Have you ever heard of calcium pyrophosphate (CPP)? Unless you’re having a specific type of joint pain, we’re guessing not. 

Calcium pyrophosphate is a normal chemical in the body that helps your bones and joints function. 

But in some people, the substance builds up into crystals in the cartilage, the connective tissue in your joints, over time and with age. As those crystals accumulate and make their way into the joint fluid, they can irritate or damage the joints, leading to an arthritis known by different names: calcium pyrophosphate dihydrate deposition disease (CPPD), acute CPP crystal arthritis, or pseudogout. 

Pseudogout vs. Gout

As its name suggests, pseudogout has some similarities with gout. Both types of arthritis are caused by buildups of crystals — CPP for pseudogout and uric acid for gout — though the two look different, says Graham Hughes, MD, consultant rheumatologist and head of the London Lupus Centre with HCA Healthcare UK. 

“Regular gout is needle-shaped crystals in the joints,” he says. “Pseudogout is these rhomboid-shaped crystals — four sides but leaning.” The joints affected by each condition also tend to be different, with pain and swelling in the big toe being the classic symptom of regular gout. Pseudogout is more likely to strike the knee or wrist.

Pseudogout vs. Other Arthritis

Pseudogout can also mimic other types of arthritis, including osteoarthritis. Both get more common with age, and there’s overlap in the affected joints. In fact, some evidence suggests that having pseudogout can lead to or worsen osteoarthritis, with the CPP crystals contributing to wear and tear of the joints. 

Pseudogout is also sometimes misdiagnosed as rheumatoid arthritis (RA). Those patients will likely have high levels of inflammatory markers but will test negative for RA-associated antibodies rheumatoid factor and anti-cyclic citrullinated peptide, says John Davis III, MD, a rheumatologist with the Mayo Clinic 

What Are the Symptoms of Pseudogout?

Pseudogout symptoms aren’t constant; they tend to come and go. During a flare, though, the joints can become painful, swollen, and inflamed. 

“It affects joints that are typically not affected in garden-variety osteoarthritis,” says Dr. Davis. Most commonly, pseudogout appears in the knees and sometimes the wrist, though it can also affect the hips, ankles, and other joints. In most cases, pseudogout will only affect one or two joints. 

Causes of Pseudogout

Researchers aren’t sure exactly what makes CPP crystals build up in the joints and cause pain, but there are some risk factors involved. By age 90, about half of people will have CPP crystals in the joints, though they won’t necessarily show symptoms.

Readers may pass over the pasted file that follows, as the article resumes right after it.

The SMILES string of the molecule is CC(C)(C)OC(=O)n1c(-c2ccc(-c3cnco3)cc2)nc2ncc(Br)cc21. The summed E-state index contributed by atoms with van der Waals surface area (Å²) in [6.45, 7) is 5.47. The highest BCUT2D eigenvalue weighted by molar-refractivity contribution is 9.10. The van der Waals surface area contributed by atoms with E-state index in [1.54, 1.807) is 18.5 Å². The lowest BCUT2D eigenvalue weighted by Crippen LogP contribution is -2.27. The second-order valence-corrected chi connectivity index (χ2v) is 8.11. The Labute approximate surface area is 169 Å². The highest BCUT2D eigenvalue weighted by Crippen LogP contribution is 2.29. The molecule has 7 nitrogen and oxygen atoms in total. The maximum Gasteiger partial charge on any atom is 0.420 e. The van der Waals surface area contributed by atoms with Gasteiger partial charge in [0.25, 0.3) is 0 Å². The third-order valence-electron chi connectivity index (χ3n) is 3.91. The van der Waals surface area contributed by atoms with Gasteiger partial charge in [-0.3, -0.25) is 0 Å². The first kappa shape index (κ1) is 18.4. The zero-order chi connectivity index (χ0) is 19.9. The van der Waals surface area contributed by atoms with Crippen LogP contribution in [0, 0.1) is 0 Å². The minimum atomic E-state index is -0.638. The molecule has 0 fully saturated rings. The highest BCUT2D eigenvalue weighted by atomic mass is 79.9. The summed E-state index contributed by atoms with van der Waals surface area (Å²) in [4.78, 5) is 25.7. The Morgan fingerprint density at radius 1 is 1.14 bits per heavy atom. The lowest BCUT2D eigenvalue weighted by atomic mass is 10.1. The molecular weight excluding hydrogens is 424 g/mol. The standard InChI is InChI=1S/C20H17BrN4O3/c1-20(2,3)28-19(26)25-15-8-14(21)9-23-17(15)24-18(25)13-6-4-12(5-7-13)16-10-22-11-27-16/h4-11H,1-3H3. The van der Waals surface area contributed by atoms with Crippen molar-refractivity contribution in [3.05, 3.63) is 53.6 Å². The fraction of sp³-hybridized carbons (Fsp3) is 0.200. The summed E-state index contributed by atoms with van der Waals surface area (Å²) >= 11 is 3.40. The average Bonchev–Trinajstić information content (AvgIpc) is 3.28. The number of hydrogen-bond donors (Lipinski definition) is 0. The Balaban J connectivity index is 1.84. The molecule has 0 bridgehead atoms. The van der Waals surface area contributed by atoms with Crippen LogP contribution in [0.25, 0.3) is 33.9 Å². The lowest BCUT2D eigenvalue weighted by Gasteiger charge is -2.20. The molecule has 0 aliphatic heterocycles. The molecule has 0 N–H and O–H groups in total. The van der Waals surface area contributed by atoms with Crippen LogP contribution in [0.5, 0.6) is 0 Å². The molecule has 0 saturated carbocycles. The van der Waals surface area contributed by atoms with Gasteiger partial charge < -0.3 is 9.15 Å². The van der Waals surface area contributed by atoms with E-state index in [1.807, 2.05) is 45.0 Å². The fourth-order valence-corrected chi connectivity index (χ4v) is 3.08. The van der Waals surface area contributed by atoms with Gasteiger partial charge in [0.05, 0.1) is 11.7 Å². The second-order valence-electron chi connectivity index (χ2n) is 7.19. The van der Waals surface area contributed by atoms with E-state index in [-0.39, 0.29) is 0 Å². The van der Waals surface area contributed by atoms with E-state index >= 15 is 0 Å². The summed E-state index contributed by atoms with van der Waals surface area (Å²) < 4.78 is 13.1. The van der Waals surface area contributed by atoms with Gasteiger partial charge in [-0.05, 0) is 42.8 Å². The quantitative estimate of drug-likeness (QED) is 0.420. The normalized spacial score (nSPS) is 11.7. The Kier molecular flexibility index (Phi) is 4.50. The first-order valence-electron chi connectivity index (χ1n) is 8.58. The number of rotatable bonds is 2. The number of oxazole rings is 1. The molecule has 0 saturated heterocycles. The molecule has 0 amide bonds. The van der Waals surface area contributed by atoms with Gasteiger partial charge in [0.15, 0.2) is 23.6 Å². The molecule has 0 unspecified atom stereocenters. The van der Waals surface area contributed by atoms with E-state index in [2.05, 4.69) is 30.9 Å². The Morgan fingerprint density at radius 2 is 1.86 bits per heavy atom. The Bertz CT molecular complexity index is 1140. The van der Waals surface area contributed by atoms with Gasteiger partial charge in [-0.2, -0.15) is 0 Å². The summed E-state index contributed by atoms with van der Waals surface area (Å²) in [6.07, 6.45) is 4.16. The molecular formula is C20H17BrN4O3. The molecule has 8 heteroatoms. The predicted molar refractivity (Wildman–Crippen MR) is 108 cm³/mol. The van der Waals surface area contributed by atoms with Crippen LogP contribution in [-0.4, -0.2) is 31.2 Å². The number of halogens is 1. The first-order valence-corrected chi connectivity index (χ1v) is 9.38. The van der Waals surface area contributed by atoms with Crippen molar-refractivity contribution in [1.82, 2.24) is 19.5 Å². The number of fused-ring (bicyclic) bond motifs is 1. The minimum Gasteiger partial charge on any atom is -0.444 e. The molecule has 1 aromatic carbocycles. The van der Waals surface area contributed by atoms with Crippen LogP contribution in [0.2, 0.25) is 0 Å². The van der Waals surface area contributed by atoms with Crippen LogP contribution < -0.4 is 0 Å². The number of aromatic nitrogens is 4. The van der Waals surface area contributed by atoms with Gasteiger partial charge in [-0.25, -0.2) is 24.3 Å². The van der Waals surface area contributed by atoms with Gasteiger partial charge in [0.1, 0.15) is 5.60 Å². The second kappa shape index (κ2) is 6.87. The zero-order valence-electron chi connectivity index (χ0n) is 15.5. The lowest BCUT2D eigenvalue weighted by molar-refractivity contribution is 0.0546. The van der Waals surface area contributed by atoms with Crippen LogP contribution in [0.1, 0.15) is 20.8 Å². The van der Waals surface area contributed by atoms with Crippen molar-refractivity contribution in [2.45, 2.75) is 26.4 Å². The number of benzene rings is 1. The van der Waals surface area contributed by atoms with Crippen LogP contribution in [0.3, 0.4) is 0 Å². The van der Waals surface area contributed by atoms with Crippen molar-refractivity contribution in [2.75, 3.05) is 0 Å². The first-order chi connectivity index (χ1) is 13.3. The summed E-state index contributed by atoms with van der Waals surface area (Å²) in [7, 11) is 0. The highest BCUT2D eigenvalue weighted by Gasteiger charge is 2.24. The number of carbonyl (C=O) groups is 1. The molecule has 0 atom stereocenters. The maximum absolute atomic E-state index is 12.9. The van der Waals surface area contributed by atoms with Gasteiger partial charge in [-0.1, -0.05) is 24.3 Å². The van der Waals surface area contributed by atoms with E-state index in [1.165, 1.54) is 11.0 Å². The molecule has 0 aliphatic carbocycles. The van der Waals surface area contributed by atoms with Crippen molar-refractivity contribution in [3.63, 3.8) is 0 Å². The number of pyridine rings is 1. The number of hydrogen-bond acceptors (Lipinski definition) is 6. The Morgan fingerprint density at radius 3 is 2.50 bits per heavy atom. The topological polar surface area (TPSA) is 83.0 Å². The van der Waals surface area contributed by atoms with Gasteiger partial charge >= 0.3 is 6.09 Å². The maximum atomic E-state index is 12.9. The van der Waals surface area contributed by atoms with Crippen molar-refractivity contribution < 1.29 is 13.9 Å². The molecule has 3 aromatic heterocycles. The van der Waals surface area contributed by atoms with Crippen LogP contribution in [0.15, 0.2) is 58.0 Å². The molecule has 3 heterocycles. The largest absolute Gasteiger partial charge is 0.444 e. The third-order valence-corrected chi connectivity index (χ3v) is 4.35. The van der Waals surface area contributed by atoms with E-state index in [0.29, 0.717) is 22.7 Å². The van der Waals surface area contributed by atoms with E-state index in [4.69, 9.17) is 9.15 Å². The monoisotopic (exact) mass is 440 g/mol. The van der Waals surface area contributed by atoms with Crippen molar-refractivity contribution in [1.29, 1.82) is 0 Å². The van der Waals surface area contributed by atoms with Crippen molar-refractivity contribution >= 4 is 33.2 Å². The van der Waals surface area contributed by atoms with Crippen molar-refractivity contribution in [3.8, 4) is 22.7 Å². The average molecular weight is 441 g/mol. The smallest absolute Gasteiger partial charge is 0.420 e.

In some people, there seems to be a genetic component that predisposes them to higher pyrophosphate levels, which in turn sets them up for excess CPP crystals. 

Other mineral imbalances can also be risk factors, with conditions causing high calcium (hyperparathyroidism), excess iron (hemochromatosis), and low magnesium (hypomagnesemia) also contributing to the CPP crystal build-up, says Dr. Davis. The risk increases with age, and also after injury or surgery. 

How Doctors Diagnose Pseudogout

If you’re experiencing symptoms you and your doctor think could be pseudogout, your doctor might start by ordering blood tests like sedimentation rate or C-reactive protein, which measure inflammation in the body. Those will be higher in a person with inflammatory arthritis like pseudogout, but they aren’t specific, which means they could point toward a whole slew of inflammatory conditions, like rheumatoid arthritis and lupus. 

What really clinches a pseudogout diagnosis is a sign straight from the joints. “Ideally you’re trying to find evidence of the crystal deposition,” says Dr. Davis. A doctor can take synovial fluid — a thick liquid that helps joints move smoothly — from the affected area and check it for those diamond-shaped crystals. 

Less commonly, X-rays can also show signs of pseudogout. The imaging can reveal calcification in the knee or wrist, which suggests pseudogout, says Dr. Hughes.  

How Pseudogout Is Treated

Although there’s no cure for pseudogout, there are effective therapies that prevent flares. Nonsteroidal anti-inflammatory drugs (NSAIDs) can be a first line of treatment for pain, but pseudogout patients might need to take extra measures to keep the disease in check. Rheumatologists sometimes prescribe colchicine, an anti-inflammatory gout medication that can prevent flares, though it isn’t effective for short-term relief, says Dr. Davis. 

Other pseudogout patients might find relief from corticosteroids such as prednisone, either as an injection or an oral medication prescription. The steroids reduce inflammation but can cause serious complications if used long-term. 

In some cases, the doctor might drain the joint fluid to help get rid of some of the crystals before injecting the corticosteroid. “It’s very dramatically successful,” says Dr. Hughes. “If you’re lucky, that does it overnight. The patient is better, and the pain is almost gone.” 

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